The stories of the patriarchs might be called the Jewish phase of the Book of Genesis. The first 10 chapters of Genesis describe the origins of the world and the beginnings of the human race. Chapter 11 introduces Abraham, followed by stories of his descendants, the other patriarchs. Then, we read from the Book of Exodus.

One Jewish tradition says that because the peoples of the world, from Adam and Eve on, resist God’s invitation to be one with him, God decides to concentrate on one nation hoping to eventually bring in all the rest. So then, the experience of Abraham and the other patriarchs affects the whole human race. Their stories are also ours and have lessons for us.

Abraham is our “father in faith”. The patriarchs, especially Abraham, are examples of faith and trust in God as they face an unknown future. That’s what keeps them going from place to place searching for a final homeland, and that’s what keeps all humanity going. Faith and trust keeps the Church going as she makes her pilgrim way. Those virtues also keep all peoples of the earth going as on their journey through time.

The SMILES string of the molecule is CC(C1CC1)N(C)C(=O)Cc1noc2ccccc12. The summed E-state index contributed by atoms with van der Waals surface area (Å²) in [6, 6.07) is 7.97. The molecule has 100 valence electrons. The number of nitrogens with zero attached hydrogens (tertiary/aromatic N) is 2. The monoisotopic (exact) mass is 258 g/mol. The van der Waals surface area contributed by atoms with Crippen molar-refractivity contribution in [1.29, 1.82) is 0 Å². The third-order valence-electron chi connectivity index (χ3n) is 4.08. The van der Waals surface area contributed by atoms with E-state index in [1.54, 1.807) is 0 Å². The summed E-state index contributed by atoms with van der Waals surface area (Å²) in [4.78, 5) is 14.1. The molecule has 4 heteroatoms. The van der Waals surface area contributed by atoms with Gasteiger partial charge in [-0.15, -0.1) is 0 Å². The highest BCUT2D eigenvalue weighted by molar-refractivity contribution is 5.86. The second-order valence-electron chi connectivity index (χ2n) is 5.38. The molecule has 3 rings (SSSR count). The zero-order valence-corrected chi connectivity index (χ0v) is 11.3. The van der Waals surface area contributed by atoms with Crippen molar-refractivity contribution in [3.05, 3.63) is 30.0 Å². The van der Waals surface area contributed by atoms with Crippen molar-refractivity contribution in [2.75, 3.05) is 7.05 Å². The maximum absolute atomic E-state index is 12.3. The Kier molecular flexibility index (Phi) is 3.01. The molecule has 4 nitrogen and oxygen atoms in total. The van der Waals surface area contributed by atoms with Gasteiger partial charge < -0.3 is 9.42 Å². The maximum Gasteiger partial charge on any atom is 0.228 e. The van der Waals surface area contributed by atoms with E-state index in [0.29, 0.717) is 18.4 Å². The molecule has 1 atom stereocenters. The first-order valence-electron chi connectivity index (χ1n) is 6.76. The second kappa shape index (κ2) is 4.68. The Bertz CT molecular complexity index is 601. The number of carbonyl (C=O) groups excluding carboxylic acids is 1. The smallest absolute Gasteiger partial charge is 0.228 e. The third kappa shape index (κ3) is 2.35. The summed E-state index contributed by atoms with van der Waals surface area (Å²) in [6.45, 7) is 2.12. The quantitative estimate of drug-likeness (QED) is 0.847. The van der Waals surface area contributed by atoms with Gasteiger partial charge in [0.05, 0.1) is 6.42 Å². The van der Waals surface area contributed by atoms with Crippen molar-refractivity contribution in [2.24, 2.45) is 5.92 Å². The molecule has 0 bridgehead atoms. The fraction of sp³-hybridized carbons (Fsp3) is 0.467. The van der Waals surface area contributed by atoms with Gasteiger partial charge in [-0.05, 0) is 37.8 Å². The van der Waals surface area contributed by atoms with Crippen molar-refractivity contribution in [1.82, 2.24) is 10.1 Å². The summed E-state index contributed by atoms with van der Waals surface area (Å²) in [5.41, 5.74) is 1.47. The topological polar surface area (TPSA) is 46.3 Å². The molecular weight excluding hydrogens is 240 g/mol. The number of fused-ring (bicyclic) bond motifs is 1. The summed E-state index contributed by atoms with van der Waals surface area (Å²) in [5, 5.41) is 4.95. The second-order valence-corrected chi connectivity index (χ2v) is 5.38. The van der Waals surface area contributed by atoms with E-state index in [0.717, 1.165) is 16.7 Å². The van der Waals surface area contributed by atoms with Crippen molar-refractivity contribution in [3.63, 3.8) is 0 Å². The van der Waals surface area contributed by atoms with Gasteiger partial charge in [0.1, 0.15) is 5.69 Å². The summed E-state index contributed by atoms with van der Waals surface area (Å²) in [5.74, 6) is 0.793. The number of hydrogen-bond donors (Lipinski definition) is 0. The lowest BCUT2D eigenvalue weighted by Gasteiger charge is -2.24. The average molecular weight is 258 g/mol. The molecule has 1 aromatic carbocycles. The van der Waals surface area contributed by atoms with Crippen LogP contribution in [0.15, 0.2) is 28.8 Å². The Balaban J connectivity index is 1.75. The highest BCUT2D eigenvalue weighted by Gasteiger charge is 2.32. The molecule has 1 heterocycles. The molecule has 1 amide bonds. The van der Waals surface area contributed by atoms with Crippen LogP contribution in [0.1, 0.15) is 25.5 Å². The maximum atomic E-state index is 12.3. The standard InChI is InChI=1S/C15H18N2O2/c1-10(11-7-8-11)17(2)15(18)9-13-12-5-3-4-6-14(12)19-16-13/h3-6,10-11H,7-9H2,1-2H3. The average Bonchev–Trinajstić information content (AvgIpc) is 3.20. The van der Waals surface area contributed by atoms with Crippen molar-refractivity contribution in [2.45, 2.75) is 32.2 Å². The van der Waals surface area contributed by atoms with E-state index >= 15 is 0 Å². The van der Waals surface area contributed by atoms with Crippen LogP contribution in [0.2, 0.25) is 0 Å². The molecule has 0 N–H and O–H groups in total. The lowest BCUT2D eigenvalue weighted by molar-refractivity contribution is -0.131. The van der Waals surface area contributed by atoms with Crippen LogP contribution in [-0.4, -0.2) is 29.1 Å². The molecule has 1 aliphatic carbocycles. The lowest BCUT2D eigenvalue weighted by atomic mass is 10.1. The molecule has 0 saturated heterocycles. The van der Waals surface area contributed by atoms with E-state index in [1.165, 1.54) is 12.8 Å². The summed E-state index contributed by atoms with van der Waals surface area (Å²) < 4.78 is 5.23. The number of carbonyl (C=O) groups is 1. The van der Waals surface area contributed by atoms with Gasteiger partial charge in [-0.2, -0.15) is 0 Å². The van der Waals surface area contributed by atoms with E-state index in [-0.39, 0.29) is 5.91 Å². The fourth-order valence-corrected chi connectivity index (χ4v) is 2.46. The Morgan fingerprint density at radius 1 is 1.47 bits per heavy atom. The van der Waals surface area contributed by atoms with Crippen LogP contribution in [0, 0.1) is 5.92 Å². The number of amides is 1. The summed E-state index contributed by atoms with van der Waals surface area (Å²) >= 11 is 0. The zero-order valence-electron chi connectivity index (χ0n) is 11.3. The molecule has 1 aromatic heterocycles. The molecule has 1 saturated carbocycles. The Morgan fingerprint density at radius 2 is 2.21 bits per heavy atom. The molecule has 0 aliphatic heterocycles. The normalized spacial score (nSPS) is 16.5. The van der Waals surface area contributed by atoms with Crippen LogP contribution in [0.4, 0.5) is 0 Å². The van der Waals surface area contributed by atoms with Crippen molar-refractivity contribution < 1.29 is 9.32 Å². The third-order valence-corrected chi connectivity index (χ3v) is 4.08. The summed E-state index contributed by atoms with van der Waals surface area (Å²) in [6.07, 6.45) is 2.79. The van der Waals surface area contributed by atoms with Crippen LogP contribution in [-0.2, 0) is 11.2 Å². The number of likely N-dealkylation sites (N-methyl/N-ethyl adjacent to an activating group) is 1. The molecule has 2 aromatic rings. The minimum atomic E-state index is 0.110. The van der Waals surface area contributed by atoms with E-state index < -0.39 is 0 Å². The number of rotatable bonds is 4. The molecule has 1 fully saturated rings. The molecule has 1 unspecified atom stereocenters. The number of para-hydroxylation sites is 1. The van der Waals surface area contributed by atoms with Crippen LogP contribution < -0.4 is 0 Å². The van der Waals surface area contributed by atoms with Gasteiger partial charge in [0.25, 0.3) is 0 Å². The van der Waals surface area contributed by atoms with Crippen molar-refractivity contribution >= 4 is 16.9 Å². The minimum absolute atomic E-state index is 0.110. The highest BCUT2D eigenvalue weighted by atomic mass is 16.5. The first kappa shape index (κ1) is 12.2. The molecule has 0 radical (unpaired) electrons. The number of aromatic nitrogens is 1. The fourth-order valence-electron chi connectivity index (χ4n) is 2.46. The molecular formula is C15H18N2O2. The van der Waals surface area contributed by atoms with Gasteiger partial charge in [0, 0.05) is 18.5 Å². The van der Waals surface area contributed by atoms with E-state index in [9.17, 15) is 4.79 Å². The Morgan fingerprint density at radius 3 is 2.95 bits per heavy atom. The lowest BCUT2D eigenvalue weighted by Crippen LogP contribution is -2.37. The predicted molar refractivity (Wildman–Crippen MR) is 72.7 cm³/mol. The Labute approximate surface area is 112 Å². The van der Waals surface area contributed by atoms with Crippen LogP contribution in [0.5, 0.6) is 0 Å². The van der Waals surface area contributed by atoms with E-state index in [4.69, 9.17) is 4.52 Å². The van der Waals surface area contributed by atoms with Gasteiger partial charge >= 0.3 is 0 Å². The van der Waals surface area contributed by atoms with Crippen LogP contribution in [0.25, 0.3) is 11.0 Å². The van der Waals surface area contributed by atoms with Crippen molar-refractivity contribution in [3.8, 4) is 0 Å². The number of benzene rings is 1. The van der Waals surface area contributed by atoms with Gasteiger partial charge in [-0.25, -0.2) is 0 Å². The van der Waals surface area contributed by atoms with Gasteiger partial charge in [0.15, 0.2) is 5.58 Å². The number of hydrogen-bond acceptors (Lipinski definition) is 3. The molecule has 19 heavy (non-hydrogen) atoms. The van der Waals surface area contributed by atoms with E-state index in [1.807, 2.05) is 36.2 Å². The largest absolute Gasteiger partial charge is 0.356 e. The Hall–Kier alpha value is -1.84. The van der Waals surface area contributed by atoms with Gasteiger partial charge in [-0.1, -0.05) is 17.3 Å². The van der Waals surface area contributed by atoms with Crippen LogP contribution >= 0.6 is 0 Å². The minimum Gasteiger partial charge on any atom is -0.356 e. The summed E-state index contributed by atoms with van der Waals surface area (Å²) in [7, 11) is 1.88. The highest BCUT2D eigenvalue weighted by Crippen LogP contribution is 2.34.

Besides faith and trust we need to accept the humanity we find in the patriarchs, their wives, their children, their friends, their servants and their enemies. They’re far from perfect. They live in a world of cruel wars and famine, stubborn enemies, political instability and unpredictable events. There are family fights, jealous brothers and sisters and sneaky deals at every step.

The early Christian writer Marcion wanted to do away with the Old Testament because it wasn’t spiritual enough. But there’s reality in the Old Testament. It’s a sinful reality God accepts and a humanity the Word of God embraces. “The Word was made flesh and dwelt among us.”

In my opinion our Old Testament readings at Mass from the lectionary tend to feature the nobler, more spiritual parts of the Old Testament and unfortunately neglect the raw parts that Marcion and other critics complain about. Are we past this ugly reality in our times? Will we ever? Yet, God’s promise in never withdrawn.